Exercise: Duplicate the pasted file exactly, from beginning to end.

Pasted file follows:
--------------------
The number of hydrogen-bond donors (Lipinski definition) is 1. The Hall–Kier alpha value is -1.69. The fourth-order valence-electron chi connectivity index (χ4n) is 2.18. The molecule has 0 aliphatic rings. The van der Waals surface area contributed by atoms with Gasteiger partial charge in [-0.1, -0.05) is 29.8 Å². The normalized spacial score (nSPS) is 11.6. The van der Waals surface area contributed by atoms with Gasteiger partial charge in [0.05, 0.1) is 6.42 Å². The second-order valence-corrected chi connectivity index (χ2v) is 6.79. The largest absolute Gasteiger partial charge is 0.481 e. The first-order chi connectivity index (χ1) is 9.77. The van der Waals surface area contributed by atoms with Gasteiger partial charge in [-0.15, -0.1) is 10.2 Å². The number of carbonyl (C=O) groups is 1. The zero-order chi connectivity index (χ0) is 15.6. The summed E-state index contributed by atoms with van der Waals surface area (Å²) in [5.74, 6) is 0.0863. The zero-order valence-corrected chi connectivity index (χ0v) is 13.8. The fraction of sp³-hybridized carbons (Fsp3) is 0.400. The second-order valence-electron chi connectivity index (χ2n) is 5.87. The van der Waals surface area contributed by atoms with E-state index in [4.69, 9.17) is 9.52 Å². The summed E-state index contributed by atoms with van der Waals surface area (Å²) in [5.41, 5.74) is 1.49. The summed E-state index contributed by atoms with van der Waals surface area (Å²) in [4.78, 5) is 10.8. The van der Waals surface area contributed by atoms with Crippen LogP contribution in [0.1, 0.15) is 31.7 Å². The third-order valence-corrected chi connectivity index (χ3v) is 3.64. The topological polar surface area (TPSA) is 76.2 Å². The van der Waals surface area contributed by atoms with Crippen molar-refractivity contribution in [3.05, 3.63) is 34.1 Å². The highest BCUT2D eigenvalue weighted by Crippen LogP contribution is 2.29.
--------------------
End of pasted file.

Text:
The number of hydrogen-bond donors (Lipinski definition) is 1. The Hall–Kier alpha value is -1.69. The fourth-order valence-electron chi connectivity index (χ4n) is 2.18. The molecule has 0 aliphatic rings. The van der Waals surface area contributed by atoms with Gasteiger partial charge in [-0.1, -0.05) is 29.8 Å². The normalized spacial score (nSPS) is 11.6. The van der Waals surface area contributed by atoms with Gasteiger partial charge in [0.05, 0.1) is 6.42 Å². The second-order valence-corrected chi connectivity index (χ2v) is 6.79. The largest absolute Gasteiger partial charge is 0.481 e. The first-order chi connectivity index (χ1) is 9.77. The van der Waals surface area contributed by atoms with Gasteiger partial charge in [-0.15, -0.1) is 10.2 Å². The number of carbonyl (C=O) groups is 1. The zero-order chi connectivity index (χ0) is 15.6. The summed E-state index contributed by atoms with van der Waals surface area (Å²) in [5.74, 6) is 0.0863. The zero-order valence-corrected chi connectivity index (χ0v) is 13.8. The fraction of sp³-hybridized carbons (Fsp3) is 0.400. The second-order valence-electron chi connectivity index (χ2n) is 5.87. The van der Waals surface area contributed by atoms with E-state index in [4.69, 9.17) is 9.52 Å². The summed E-state index contributed by atoms with van der Waals surface area (Å²) in [5.41, 5.74) is 1.49. The summed E-state index contributed by atoms with van der Waals surface area (Å²) in [4.78, 5) is 10.8. The van der Waals surface area contributed by atoms with Crippen LogP contribution in [0.1, 0.15) is 31.7 Å². The third-order valence-corrected chi connectivity index (χ3v) is 3.64. The topological polar surface area (TPSA) is 76.2 Å². The van der Waals surface area contributed by atoms with Crippen molar-refractivity contribution in [3.05, 3.63) is 34.1 Å². The highest BCUT2D eigenvalue weighted by Crippen LogP contribution is 2.29.